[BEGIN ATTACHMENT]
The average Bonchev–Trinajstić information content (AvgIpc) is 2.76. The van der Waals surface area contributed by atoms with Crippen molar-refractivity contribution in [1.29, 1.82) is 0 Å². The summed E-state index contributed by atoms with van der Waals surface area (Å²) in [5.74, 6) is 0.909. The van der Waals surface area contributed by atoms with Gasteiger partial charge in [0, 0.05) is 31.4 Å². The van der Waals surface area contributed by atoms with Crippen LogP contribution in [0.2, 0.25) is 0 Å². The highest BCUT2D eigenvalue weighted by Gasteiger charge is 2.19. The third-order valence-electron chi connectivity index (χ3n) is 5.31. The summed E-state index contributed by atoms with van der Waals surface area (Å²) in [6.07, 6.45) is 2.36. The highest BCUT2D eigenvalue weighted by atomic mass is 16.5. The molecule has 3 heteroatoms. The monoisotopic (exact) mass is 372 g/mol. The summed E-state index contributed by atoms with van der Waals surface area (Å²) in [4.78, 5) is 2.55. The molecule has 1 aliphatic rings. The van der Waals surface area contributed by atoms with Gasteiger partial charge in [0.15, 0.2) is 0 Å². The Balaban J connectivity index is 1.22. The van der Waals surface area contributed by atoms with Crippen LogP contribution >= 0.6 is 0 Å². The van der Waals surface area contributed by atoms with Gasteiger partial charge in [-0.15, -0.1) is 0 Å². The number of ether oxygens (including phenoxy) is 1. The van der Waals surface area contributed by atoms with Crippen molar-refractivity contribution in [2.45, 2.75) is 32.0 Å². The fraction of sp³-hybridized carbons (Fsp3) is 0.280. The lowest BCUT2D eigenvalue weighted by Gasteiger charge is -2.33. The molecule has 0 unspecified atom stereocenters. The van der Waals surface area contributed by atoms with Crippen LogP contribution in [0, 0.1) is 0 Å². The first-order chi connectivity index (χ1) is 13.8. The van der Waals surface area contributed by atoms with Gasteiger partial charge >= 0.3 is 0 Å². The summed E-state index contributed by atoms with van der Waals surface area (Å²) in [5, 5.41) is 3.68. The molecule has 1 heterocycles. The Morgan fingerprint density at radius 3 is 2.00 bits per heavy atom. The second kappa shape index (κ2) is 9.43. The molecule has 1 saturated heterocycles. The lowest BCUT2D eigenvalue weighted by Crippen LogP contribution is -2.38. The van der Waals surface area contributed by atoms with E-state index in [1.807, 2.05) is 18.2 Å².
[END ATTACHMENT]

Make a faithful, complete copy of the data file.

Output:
The average Bonchev–Trinajstić information content (AvgIpc) is 2.76. The van der Waals surface area contributed by atoms with Crippen molar-refractivity contribution in [1.29, 1.82) is 0 Å². The summed E-state index contributed by atoms with van der Waals surface area (Å²) in [5.74, 6) is 0.909. The van der Waals surface area contributed by atoms with Gasteiger partial charge in [0, 0.05) is 31.4 Å². The van der Waals surface area contributed by atoms with Crippen LogP contribution in [0.2, 0.25) is 0 Å². The highest BCUT2D eigenvalue weighted by Gasteiger charge is 2.19. The third-order valence-electron chi connectivity index (χ3n) is 5.31. The summed E-state index contributed by atoms with van der Waals surface area (Å²) in [6.07, 6.45) is 2.36. The highest BCUT2D eigenvalue weighted by atomic mass is 16.5. The molecule has 3 heteroatoms. The monoisotopic (exact) mass is 372 g/mol. The summed E-state index contributed by atoms with van der Waals surface area (Å²) in [4.78, 5) is 2.55. The molecule has 1 aliphatic rings. The van der Waals surface area contributed by atoms with Gasteiger partial charge in [0.15, 0.2) is 0 Å². The Balaban J connectivity index is 1.22. The van der Waals surface area contributed by atoms with Crippen LogP contribution >= 0.6 is 0 Å². The van der Waals surface area contributed by atoms with Gasteiger partial charge in [-0.15, -0.1) is 0 Å². The number of ether oxygens (including phenoxy) is 1. The van der Waals surface area contributed by atoms with Crippen molar-refractivity contribution in [2.45, 2.75) is 32.0 Å². The fraction of sp³-hybridized carbons (Fsp3) is 0.280. The lowest BCUT2D eigenvalue weighted by Gasteiger charge is -2.33. The molecule has 0 unspecified atom stereocenters. The van der Waals surface area contributed by atoms with Crippen LogP contribution in [0, 0.1) is 0 Å². The first-order chi connectivity index (χ1) is 13.8. The van der Waals surface area contributed by atoms with Gasteiger partial charge >= 0.3 is 0 Å². The summed E-state index contributed by atoms with van der Waals surface area (Å²) in [5, 5.41) is 3.68. The molecule has 1 heterocycles. The Morgan fingerprint density at radius 3 is 2.00 bits per heavy atom. The second kappa shape index (κ2) is 9.43. The molecule has 1 saturated heterocycles. The lowest BCUT2D eigenvalue weighted by Crippen LogP contribution is -2.38. The van der Waals surface area contributed by atoms with E-state index in [1.807, 2.05) is 18.2 Å².